With its constant siren song of distraction and endless opportunity for dopamine hits, a smartphone can cause more problems than it solves. The simple solution would be a no-nonsense flip phone, but that offers zero points for style. So why not build your own rotary dial pocket cellphone?
Of course, what style points accrue to [Justine Haupt] take a hit in terms of practicality, but that was never really the point of this build. And even then, the phone appears to be surprisingly useful. It’s based on the rotary dial from a Trimline phone, which itself was an epic hack back in 1965 when it was introduced. The 3D-printed case contains an ATmega2560V microcontroller and an Adafruit FONA 3G cell module, while a flexible mono eInk display adorns the outside. Some buttons, a folding SMA antenna, and some LEDs for signal strength and battery level complete the build, which easily slips into a pocket. The dial can be used not only to dial the phone but to control the speaker volume; in practice, [Justine] mainly uses the speed dial buttons to make calls, though.
We’ve seen rotary phones converted to cell before, but this one is a next-level integration of the retro and the modern. It’s simple, intuitive, and distraction-free, and best of all, it’s a great excuse not to return a text.
Thanks to [J. Peterson] for the tip.
Hydraulic components are the industrial power transmission version of LEGO. Pumps, cylinders, valves – pretty much everything is standardized, and fitting out a working system is a matter of picking the right parts and just plumbing everything together. That’s fine if you want to build an excavator or a dump truck, but what if you want to scale things down?
Miniature hydraulic systems need miniature components, of which this homebrew hydraulic valve made by [TinC33] is a great example. (Video embedded below.) If you’re curious about why anyone would need these, check out the tiny hydraulic cylinders he built a while back, wherein you’ll learn that miniature RC snowplows are a thing. The video below starts with a brief but clear explanation about how hydraulic circuits work, as well as an explanation of the rotary dual-action proportional valve he designed. All the parts are machined by hand in the lathe from aluminum and brass stock. The machining operations are worth watching, but if you’re not into such things, skip to final assembly and testing at 13:44. The valve works well, providing very fine control of the cylinder and excellent load holding, and there’s not a leak to be seen. Impressive.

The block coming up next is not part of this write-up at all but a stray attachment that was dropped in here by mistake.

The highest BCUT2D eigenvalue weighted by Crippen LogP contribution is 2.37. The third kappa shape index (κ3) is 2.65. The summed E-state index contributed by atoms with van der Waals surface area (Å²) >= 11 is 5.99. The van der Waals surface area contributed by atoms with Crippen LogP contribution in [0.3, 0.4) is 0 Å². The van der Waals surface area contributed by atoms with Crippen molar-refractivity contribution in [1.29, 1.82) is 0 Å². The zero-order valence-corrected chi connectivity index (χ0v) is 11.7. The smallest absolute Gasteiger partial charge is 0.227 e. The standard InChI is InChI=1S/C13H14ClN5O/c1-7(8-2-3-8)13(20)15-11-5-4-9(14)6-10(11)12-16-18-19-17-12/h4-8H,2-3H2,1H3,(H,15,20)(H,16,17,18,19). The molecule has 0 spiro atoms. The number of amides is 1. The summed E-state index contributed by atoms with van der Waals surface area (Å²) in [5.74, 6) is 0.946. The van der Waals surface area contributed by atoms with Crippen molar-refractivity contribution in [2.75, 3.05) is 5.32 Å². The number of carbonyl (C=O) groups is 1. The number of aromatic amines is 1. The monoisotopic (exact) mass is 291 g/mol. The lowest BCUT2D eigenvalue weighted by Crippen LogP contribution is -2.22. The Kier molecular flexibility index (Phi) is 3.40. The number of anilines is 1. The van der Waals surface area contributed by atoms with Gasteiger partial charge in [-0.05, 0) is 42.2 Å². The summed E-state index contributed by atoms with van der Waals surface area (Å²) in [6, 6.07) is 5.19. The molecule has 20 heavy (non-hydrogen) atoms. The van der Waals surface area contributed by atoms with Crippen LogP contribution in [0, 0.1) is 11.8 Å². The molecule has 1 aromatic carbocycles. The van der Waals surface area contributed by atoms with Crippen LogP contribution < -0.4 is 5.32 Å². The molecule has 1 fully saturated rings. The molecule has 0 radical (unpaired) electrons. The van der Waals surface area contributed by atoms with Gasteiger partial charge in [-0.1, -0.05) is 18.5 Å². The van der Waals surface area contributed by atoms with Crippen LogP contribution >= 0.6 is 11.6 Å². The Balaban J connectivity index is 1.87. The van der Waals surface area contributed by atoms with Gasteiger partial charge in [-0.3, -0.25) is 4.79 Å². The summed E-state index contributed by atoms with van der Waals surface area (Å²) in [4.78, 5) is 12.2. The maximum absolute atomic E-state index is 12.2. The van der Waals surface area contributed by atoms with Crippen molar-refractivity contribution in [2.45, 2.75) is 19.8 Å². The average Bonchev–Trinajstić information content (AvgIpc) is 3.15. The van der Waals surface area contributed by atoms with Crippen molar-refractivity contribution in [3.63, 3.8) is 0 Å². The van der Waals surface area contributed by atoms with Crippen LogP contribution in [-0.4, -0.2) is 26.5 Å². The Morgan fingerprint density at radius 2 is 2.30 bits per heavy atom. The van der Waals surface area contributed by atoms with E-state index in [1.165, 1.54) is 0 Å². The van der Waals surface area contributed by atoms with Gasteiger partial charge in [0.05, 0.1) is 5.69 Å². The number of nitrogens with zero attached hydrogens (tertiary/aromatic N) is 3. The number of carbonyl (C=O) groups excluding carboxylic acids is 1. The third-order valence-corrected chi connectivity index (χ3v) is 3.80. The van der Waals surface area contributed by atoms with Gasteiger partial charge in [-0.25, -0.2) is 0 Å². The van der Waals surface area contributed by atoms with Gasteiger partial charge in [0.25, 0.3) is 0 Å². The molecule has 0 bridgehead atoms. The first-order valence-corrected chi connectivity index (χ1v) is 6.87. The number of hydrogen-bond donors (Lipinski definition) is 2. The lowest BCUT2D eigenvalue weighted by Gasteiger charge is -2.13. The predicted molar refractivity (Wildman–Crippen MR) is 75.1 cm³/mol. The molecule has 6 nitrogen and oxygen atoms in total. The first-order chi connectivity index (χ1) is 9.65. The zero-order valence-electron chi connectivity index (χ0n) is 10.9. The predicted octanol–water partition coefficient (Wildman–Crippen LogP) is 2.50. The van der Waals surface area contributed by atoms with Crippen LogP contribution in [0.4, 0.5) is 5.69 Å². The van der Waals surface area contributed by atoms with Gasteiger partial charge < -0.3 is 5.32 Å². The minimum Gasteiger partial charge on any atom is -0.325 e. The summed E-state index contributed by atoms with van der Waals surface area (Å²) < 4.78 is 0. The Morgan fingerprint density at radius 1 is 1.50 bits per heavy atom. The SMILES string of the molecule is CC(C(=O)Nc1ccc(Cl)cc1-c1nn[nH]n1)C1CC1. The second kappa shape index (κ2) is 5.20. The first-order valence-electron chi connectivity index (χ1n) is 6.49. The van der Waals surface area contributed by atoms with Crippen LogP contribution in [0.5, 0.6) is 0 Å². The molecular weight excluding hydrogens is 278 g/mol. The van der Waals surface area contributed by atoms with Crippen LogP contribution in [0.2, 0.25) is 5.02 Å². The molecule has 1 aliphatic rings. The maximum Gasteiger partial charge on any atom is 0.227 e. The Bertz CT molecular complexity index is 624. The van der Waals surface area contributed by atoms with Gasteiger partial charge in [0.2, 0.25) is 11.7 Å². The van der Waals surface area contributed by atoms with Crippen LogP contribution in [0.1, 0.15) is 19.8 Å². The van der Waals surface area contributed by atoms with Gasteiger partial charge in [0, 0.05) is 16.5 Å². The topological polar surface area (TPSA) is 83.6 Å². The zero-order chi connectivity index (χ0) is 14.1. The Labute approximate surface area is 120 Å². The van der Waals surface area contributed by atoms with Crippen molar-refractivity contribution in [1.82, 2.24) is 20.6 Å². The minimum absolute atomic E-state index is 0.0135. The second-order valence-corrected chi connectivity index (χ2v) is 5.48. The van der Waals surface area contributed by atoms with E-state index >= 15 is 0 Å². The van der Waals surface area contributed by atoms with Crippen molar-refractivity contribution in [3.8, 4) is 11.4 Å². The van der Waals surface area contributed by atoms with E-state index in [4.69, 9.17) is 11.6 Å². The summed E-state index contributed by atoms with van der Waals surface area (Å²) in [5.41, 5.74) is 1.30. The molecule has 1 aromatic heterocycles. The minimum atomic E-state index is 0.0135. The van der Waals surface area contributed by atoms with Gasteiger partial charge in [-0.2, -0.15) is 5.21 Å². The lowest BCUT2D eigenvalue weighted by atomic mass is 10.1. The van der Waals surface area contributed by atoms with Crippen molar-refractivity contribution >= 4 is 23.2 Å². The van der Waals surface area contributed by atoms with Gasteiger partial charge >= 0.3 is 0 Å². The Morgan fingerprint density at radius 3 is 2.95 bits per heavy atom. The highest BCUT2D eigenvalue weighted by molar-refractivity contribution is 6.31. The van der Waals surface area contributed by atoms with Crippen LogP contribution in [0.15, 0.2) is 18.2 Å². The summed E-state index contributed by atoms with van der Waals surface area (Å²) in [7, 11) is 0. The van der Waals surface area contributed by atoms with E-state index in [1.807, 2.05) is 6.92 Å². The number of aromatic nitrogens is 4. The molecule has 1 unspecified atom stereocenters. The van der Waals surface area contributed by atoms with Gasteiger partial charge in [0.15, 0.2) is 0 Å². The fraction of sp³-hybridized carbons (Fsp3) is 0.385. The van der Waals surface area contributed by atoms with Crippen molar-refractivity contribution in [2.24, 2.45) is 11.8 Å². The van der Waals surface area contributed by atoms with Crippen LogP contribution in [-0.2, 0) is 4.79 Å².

[TinC33] finishes the video with a tease of a design for multiple valves in a single body. That one looks like it might be an interesting machining challenge, and one we’d love to see.
Thanks to [mgsouth] for the tip.
Whether it’s wood, metal, plastic, or otherwise, when it comes to obtaining materials for your builds, you have two choices: buy new stock, or scrounge what you can. Fresh virgin materials are often easier to work with, but it’s satisfying to get useful stock from unexpected sources.
This CNC router for PVC pipe is a great example of harvesting materials from an unusual source. [Christophe Machet] undertook his “Pipeline Project” specifically to explore what can be made from large-diameter PVC pipe, of the type commonly used for sewers and other drains. It’s basically a standard – albeit large-format – three-axis CNC router with one axis wrapped into a cylinder. The pipe is slipped around a sacrificial mandrel and loaded into the machine, where it rotates under what looks like a piece of truss from an antenna tower. The spindle seems a bit small, but it obviously gets the job done; luckily the truss has the strength and stiffness to carry a much bigger spindle if that becomes necessary in the future.
The video below shows the machine carving up parts for some lovely chairs. [Christophe] tells us that some manual post-forming with a heat gun is required for features like the arms of the chairs, but we could see automating that step too. We like the look of the pieces that come off this machine, and how [Christophe] saw a way to adapt one axis for cylindrical work. He submitted this project for the 2019 Hackaday Prize; have you submitted your entry yet?
Continue reading “CNC Machine Rolls Up An Axis To Machine PVC Pipe”
Imagine for a moment that you’ve been tasked with developing a device for interfacing with a global network of interconnected devices. Would you purposely design a spring-loaded dial that can do nothing but switch a single set of contacts on and off from 1 to 10 times? What kind of crazy world would we have to live in where something like that was the pinnacle of technology?